Who won the debate, because web polls are accurate!

CBS and CNN paid for real scientific polling to gauge victor. NBC are a bunch of cheap bastards and decided to do an old-timey online web poll:

[POLL] Who do you think won the VP Debate? Reply #Biden or #Ryan. Also, vote here: http://t.co/…
@CNBC via HootSuite

How bad was Paul Ryan’s night? Bad enough that the Romney campaign is blasting out the results of this WEB POLL to try and claim Ryan won.

So hey, let’s give that a shot and see who won the debate! Vote.

8:16 PM PT (Susan Gardner): And if you want to thank Joe Biden for his kick-ass performance tonight, let him know right here!

8:22 PM PT: CNN snap poll: Ryan 48, Biden 44, so CNN did get their “tie”. CBS snap poll of undecided voters provided clear Biden victory 50-32.

8:33 PM PT: Great job freeping that CNBC web poll. Ryan’s lead is almost gone, which must suck for the Romney campaign that thought that really important!

8:44 PM PT (Kaili Joy Gray): Okay, one more for you here.


No one’s taking the bait….

Matt Wuerker
(Click for larger image)


Reporters frustrated they can’t show you how great Mitt Romney really is

Mitt Romney split screen image—Romney grimacing at Romney

My Two Romneys

It’s a slow news day, so here’s an article about how reporters are feeling frustrated that they can’t tell you how awesome Mitt Romney really is.

[F]or Romney’s traveling press corps, the jerky party was just the latest in a series of similar casual encounters with the candidate — most of which are joined by reporters on the condition that they are “off the record,” meaning nothing the candidate does or says can be reported.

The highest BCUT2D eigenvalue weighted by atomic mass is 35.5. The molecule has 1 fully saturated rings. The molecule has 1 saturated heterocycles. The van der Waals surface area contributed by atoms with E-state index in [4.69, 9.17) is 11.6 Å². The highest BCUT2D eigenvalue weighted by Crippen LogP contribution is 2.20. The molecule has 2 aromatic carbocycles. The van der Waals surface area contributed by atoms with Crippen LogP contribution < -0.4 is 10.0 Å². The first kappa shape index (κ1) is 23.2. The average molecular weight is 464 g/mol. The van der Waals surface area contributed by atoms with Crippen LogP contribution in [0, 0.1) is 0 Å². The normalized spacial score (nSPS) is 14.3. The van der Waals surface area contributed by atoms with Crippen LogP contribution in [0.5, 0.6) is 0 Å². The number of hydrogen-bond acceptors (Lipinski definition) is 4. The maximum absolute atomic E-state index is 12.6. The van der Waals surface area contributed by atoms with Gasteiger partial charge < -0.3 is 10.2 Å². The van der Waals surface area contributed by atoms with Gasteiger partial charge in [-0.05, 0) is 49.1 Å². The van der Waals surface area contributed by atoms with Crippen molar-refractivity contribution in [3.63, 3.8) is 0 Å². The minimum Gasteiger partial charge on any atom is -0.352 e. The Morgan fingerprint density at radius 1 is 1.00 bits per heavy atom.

Eager for access to the famously reserved candidate, reporters have generally agreed to the campaign’s terms for these “OTRs,” which have long been common practice on presidential campaigns. But the resulting interactions — rare, unfettered conversations with an unusually candid Romney — have left many of the traveling campaign reporters frustrated that they’re unable capture a side of the candidate that he keeps hidden from public view.

“The OTRs are annoying,” said one reporter who covers Romney. “I mean, I’m glad we do them, but it’s like, we can’t show a side of him that exists.”

Off-the-record Romney apparently is fun, witty, and answers reporter questions in great detail while handing out large quantities of beef jerky. On-the-record Romney isn’t, and doesn’t. This frustrates reporters because … I have no idea. Maybe it’s like that Warner Brothers cartoon with the frog that starts singing and dancing, but only when nobody else is looking?

It seems like we get these stories every election season. Oh, if you only knew the real so-and-so, he’s not nearly the jackass that he is every other time you see him. He just has a hard time expressing himself. Sure, fine, whatever. I’ll take your word for it; that is one talented singing, dancing frog.

On the other hand, we elect leaders for their public personas, not their private ones; knowing that so-and-so is a nice enough fellow when nobody is looking does not particularly help them navigate a distinctly public job. Hearing that a candidate is only willing to give detailed answers to questions when he knows they won’t leak out is, likewise, not particularly endearing, and knowing that a candidate has the ability to not come off as a self-centered ass does us little good if only select, privileged audiences get that treatment. The “if you knew the real candidate” stories, therefore, always seem forced and a little out of place. We are at least supposed to pretend that we are electing leaders based on their ideas, not their affability, so pointing to secret affability, of all things, seems two or three steps removed from whatever more noble process we were trying to emulate.